How, then, is the icon’s visibility to be figured, in contradistinction to the idol? “The icon does not result from a vision but provokes one.”[v] The visibility of the idol is inverted in the notion of the icon. In the idol, the distinction that arises is between seen and not seen (or sense and nonsense), and what is not seen is figured as precisely unseeable; it’s simply not there; disqualified. Conversely, in the icon, the invisible is rendered as invisible; the invisible is figured as present but behind—or more correctly beyond—visibility. The invisible (nonsensical) manifests as excessive in the sense of an addition to­—or transcendence of—the visual field.

“The icon,” Marion writes, “lays out the material of wood and paint in such a way that there appears in them the intention of a transpiercing gaze emanating from them.”[vi] The gaze as figured in the icon then, is precisely the gaze from the icon. It is a gaze that manifests as emanating from the icon and apprehending the viewer, enjoining the viewer to peer beyond or behind the icon, towards the origin of the gaze. As we are seen, we see that we do not see.

Theology’s Icon and Ideology

The icon, in the traditional account, depends on its idol. The coherence of this form of the icon is guaranteed only by its distinction from an object that is strictly cut off from any gaze that is not identical with the look of the viewer. In this respect, one might note that the idol is structurally homologous with the panopticon of screen theory; it perfectly constructs the visibility of its viewer, leaving no indeterminacy. The idol is the enemy of uncertainty, of any indeterminacy on the part of the visible. On might pose a rather simple question, then, to this panoptic model of power: if the discourses that construct the subject construct her perfectly, then how do these discourses themselves arise in history? If the only terms for figuring the world are those already given, then the emergence of new regimes and new figurations cannot be accounted for; perfect construction leaves no room for the emergence of constructive discourses in the first place.This is not, on the face of it, of a problem for the idol/icon distinction, however. It is, in fact, precisely the argument that this icon depends on for its legitimation: if vision produces (only) vision, if sense produces (only) sense, then under the traditional argument, it follows that one needs a transcendent condition or outside provocation to figure the encounter with the gaze. The mechanism for any possible novum must come from beyond.What I want to suggest then is not that, in the duality of the idol and the icon, the icon is formally impossible. Rather, I want to suggest that it is the idol that is is formally incoherent. If the structure of vision as such depends on the interpenetration of sense and nonsense—if (as Lacan would tell us) vision is always-already haunted by definition by the play of light—then an object that functions as an idol in the traditional sense simply cannot exist. An object which refers to and makes sense of a thought world without the gaze of the Other—in other words, without some dimension beyond bare representation, an image—could not occupy the idol’s constitutive role as an infuser of sense into the surrounding world. The only way to maintain this division would be to divorce vision from its dependence on sense. Without this dependence, however, the traditional distinction between idol and icon again collapses; the whole phenomenological distinction by which an object might manifest variably as one or the other disappears. Without the idol to infuse the icon, we are left in the domain of the gaze, in which the icon as figured by the traditional account corresponds with the gaze as a means of control.[vii]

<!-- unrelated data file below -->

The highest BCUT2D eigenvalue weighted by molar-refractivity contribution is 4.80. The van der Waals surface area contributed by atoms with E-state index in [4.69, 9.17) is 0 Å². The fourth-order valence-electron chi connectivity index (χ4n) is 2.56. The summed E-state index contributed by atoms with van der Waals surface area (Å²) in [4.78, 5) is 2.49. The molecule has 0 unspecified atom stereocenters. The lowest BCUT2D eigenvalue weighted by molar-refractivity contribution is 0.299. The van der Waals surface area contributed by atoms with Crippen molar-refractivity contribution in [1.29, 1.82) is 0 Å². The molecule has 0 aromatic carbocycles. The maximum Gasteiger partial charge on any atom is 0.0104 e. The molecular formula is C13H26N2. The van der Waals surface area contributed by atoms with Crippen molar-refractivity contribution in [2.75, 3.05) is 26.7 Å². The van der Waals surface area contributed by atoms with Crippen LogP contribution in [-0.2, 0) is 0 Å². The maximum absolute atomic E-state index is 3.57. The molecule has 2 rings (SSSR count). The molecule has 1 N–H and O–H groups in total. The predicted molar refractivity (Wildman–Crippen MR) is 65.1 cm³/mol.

[i] Jean-Luc Marion, God without Being : Hors-Texte, (Chicago: University of Chicago Press, 1991), 7.

[ii] The concept is the privileged form of the idol in modernity for Marion. Art objects can’t, for the modern subject, as readily occupy this space as they once did.

[iii] Ibid., 12.

[iv] Ibid., 13.

[v] Ibid.

[vi] Ibid., 19.

[vii] I have in mind here a distinction that Gilles Deleuze highlights in the work of Michel Foucault; whereas disciplinary society reaches a zenith in the 20th century, “control” names the way formerly institutional sites of subject-formation (the school, the factory, the hospital, etc) that make up disciplinary society de-materialize into simultaneously differential and generalized forms under late capitalism. “The different internments of spaces of enclosure through which the individual passes are independent variables: each time one us supposed to start from zero, and although a common language for all these places exists, it is analogical. On the other hand, the different control mechanisms are inseparable variations, forming a system of variable geometry the language of which is numerical (which doesn’t necessarily mean binary). Enclosures are molds, distinct castings, but controls are a modulation, like a self-deforming cast that will continuously change from one moment to the other, or like a sieve whose mesh will transmute from point to point.” Gilles Deleuze, “Postscript on the Societies of Control,” October 59 (1992): 4-5.